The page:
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Elder financial abuse in England: a policy analysis perspective related to social care and banking

Anthony Gilbert (Associate Professor at the School of Social Sciences and Social Work, University of Plymouth, Plymouth, UK)
David Stanley (Foundation holder of Northumbria University's research Chair in Social Care, at the School of Health, Community & Education Studies, University of Northumbria, Newcastle, UK)
Bridget Penhale (Reader in Mental Health of Older People, at the School of Nursing and Midwifery, University of East Anglia, Norwich, UK)
Mary Gilhooly (Executive Director of the Brunel Institute for Ageing Studies, and Deputy Head of Research, at the School of Health Sciences and Social Care, Brunel University, London, UK)

The Journal of Adult Protection

ISSN: 1466-8203

Article publication date: 14 June 2013




The purpose of this paper was to undertake a review of selected adult safeguarding policy and guidance documentation to establish the level of guidance provided in relation to financial abuse; identify similarities and differences between the guidance given to professionals working in different contexts; and report gaps or inconsistencies in the guidance given.


Qualitative documentary content analysis was undertaken to identify key issues and themes in documents selected from 25 local authorities in England.


Little variation was found in the content of the documents, which were all heavily influenced by “No Secrets” guidance. The victim and perpetrator were largely invisible and there is no reference to the possible medium to long‐term impact of abuse on individuals. There is no research evidence underpinning the use of the notion of “significant harm” when used in the context of adults. In addition, there is no means of comparing safeguarding decisions across different local authorities to evaluate consistency of decisions and outcomes.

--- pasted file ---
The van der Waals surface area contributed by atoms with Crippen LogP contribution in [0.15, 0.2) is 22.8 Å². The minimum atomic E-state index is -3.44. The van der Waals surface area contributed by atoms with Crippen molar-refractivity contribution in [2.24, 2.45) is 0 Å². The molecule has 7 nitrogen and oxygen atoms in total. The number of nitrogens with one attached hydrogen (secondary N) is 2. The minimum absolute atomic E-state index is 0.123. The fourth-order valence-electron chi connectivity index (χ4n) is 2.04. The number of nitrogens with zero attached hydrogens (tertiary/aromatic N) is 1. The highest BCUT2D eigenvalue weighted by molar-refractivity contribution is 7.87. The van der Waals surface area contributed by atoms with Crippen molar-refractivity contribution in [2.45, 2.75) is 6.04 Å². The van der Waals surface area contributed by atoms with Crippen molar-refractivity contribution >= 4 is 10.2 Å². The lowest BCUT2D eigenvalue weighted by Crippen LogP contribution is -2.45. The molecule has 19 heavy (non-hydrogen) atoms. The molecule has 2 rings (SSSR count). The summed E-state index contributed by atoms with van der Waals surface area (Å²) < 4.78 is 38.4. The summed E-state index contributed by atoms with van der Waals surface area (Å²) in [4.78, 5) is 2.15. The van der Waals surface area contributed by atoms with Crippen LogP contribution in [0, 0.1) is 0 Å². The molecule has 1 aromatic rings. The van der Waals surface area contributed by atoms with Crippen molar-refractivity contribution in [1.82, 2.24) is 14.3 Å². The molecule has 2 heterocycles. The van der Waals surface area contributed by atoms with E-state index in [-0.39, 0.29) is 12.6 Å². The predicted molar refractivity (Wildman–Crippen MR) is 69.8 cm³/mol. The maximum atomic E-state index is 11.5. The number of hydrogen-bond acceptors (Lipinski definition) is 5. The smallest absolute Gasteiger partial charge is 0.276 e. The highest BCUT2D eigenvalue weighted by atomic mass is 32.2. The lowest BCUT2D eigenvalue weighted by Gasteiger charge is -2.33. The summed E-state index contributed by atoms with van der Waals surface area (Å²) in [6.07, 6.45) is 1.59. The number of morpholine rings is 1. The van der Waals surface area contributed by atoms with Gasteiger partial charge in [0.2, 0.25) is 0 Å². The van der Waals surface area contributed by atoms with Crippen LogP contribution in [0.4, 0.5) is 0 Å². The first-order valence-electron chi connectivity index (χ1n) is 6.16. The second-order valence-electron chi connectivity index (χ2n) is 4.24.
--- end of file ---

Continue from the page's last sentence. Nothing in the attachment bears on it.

Research limitations/implications

The lack of any mechanisms to compare safeguarding decisions and outcomes across local authority areas is a serious limitation of the way safeguarding works. Also, the failure to address the aftercare and support of victims means they are left to manage the psycho‐social consequences.

Practical implications

Safeguarding boards should evaluate the outcomes of interventions in a standardised way to enable comparison. They should also do more to ensure the longer‐term wellbeing of victims.

Social implications

The paper raises awareness of elder financial abuse.


This is the only policy review that focuses specifically on financial abuse.



Gilbert, A., Stanley, D., Penhale, B. and Gilhooly, M. (2013), "Elder financial abuse in England: a policy analysis perspective related to social care and banking", The Journal of Adult Protection, Vol. 15 No. 3, pp. 153-163.



Emerald Group Publishing Limited

Copyright © 2013, Emerald Group Publishing Limited

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